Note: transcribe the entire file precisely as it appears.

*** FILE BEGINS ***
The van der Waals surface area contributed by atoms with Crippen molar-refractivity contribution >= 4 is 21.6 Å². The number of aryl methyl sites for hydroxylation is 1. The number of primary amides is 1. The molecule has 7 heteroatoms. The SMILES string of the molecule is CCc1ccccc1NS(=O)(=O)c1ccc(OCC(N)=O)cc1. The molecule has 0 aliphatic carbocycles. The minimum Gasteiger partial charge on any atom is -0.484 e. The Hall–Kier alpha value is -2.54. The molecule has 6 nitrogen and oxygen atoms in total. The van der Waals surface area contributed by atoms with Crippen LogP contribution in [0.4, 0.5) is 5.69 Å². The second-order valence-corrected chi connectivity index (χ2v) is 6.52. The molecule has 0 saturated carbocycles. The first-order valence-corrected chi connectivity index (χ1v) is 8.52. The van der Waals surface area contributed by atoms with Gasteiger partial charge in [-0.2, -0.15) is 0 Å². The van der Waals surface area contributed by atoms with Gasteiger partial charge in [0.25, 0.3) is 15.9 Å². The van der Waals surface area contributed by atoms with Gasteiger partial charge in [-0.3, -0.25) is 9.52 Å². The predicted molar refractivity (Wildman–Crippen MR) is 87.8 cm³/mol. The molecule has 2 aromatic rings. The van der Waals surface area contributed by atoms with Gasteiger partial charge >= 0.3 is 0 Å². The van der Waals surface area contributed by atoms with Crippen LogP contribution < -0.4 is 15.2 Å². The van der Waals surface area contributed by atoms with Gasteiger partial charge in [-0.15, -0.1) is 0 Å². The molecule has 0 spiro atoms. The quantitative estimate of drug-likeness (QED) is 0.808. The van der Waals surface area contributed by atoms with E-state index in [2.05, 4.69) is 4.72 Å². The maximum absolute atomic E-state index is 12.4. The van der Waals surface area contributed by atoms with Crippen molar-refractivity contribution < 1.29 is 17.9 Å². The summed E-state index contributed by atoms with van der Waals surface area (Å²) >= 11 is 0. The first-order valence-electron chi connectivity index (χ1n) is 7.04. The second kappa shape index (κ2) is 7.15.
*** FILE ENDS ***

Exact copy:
The van der Waals surface area contributed by atoms with Crippen molar-refractivity contribution >= 4 is 21.6 Å². The number of aryl methyl sites for hydroxylation is 1. The number of primary amides is 1. The molecule has 7 heteroatoms. The SMILES string of the molecule is CCc1ccccc1NS(=O)(=O)c1ccc(OCC(N)=O)cc1. The molecule has 0 aliphatic carbocycles. The minimum Gasteiger partial charge on any atom is -0.484 e. The Hall–Kier alpha value is -2.54. The molecule has 6 nitrogen and oxygen atoms in total. The van der Waals surface area contributed by atoms with Crippen LogP contribution in [0.4, 0.5) is 5.69 Å². The second-order valence-corrected chi connectivity index (χ2v) is 6.52. The molecule has 0 saturated carbocycles. The first-order valence-corrected chi connectivity index (χ1v) is 8.52. The van der Waals surface area contributed by atoms with Gasteiger partial charge in [-0.2, -0.15) is 0 Å². The van der Waals surface area contributed by atoms with Gasteiger partial charge in [0.25, 0.3) is 15.9 Å². The van der Waals surface area contributed by atoms with Gasteiger partial charge in [-0.3, -0.25) is 9.52 Å². The predicted molar refractivity (Wildman–Crippen MR) is 87.8 cm³/mol. The molecule has 2 aromatic rings. The van der Waals surface area contributed by atoms with Gasteiger partial charge >= 0.3 is 0 Å². The van der Waals surface area contributed by atoms with Crippen LogP contribution < -0.4 is 15.2 Å². The van der Waals surface area contributed by atoms with Gasteiger partial charge in [-0.15, -0.1) is 0 Å². The molecule has 0 spiro atoms. The quantitative estimate of drug-likeness (QED) is 0.808. The van der Waals surface area contributed by atoms with E-state index in [2.05, 4.69) is 4.72 Å². The maximum absolute atomic E-state index is 12.4. The van der Waals surface area contributed by atoms with Crippen molar-refractivity contribution < 1.29 is 17.9 Å². The summed E-state index contributed by atoms with van der Waals surface area (Å²) >= 11 is 0. The first-order valence-electron chi connectivity index (χ1n) is 7.04. The second kappa shape index (κ2) is 7.15.